Consider that technology has recently changed quickly from the printing press, then broadcast media (like radio and TV), and now electronic media. Do the curriculum coordinators of the empire use books, broadcasts, and other media to indoctrinate select groups? What about for the indoctrination of the general population?

Why not begin the indoctrination of prospective soldiers (or selective service draftees) prior to bootcamp? Why not sponsor movies that glorify war heroes? Why not sponsor textbooks and classroom programming that suppress the rage of the masses, then promote intense debate among the young citizens (but not violence) over which country to invade next, the direct widespread animosity to certain “common enemies?”

Edward Bernays published reports of how he was hired by international banking interests to promote an invasion of Europe by the United States in the 1910s. He also reported on his methods, which included concocting stories with no factual basis to use to demonize the targets.

Did Germans really make lampshades out of human skin? The stories, whether partly factual or entirely false, created strong emotional reactions. Those reactions were more important than “accuracy” to the funders of the publicity campaign.

Soon, large segments of the public were sincerely calling for the US to send at least a small number of troops to invade Europe. After entering massive debts to European Bankers (with the launch of a private bank called the Federal Reserve), the US not only supplied soldiers to tip the scales of the latest multi-nation conflict in Europe, but went in to massive debts to manufacture the tools of war, and most importantly perhaps, to provide fuel (oil) for the invasion.

Most people in the US in current times will refer to that conflict as World War One. In order to repay the massive debts created to fund that war, a new constitutional amendment was even promoted to legalize the Income Tax (which otherwise would have been conspicuously “unconstitutional”).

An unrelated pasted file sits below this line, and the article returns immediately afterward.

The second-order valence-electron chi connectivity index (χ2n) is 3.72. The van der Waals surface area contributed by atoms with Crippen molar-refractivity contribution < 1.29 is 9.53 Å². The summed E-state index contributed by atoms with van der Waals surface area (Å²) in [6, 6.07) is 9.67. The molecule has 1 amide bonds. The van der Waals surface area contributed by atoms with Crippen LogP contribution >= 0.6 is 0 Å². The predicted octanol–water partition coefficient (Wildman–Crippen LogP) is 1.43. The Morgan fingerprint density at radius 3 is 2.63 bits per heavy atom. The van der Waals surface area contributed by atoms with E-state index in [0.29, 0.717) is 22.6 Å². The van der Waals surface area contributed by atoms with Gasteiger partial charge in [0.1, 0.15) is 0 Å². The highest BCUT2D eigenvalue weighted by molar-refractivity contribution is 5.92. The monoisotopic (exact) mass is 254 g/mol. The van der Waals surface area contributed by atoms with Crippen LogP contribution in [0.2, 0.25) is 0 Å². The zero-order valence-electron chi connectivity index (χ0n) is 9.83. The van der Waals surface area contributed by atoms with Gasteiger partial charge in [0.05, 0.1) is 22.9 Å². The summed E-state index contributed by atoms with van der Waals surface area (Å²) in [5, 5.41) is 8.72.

“The roaring 20s” were a time of booming productivity and spending in the US. The problem was that so much of the spending in the US was based on aggressive borrowing, not accumulated wealth. As the US Government approached the maturing of the 20-year debt obligations owed to the private Federal Reserve bank, there was less emphasis on spending and borrowing and more on obtaining cash to pay back the debt.

The dumping of non-cash assets to obtain cash and pay off debts is known as a credit market deflation. If there is more borrowing than pay off of debt, that is an inflation of the credit bubble. When there is more paying off of debt than borrowing, that is a deflating of the credit bubble. That started in 1929.

In the spring of 1933, the US government formally defaulted on their 20-year promises to the private Federal Reserve. In order to come closer to paying the full amount owed to the Federal Reserve, the US Government criminalized the “hoarding” of gold by US Citizens, effectively forcing most of the privately-held gold in the US to be delivered by the public to the government.

The US government bought the gold at a pre-set exchange rate for Federal Reserve Notes. Months later, on January 31, 1934, the paper currency that the government had distributed to the public was formally devalued overnight by 41%.

While it is reasonably easy to research each of the details mentioned above, it is possible that some other version of the major events of the early 20th century in the US have been emphasized to you in the past. In fact, it is even predictable that certain business interests might favor obscuring some of the above details by completely ignoring those developments (or presenting them with a radically different spin or bias). Perhaps certain other stories would be emphasized (however accurate).

Recall that the emotions sparked by a particular paragraph in a history book might be of interest to the authors and publishers of that book. If students are presented certain details to focus on and memorize and then repeat back for social validation, they may learn to value “whatever is likely to be on the test.”

Is the accuracy of the memorized information important to the student? The tests in the classroom do not test for historical accuracy but only for conformity to the curriculum approved by the central committee.

Does the stated answer match “the answer key?” If so, the student receives social validation from the teacher. If the student provides no answer or any answer other than the approved one, then they receive social invalidation from the teacher.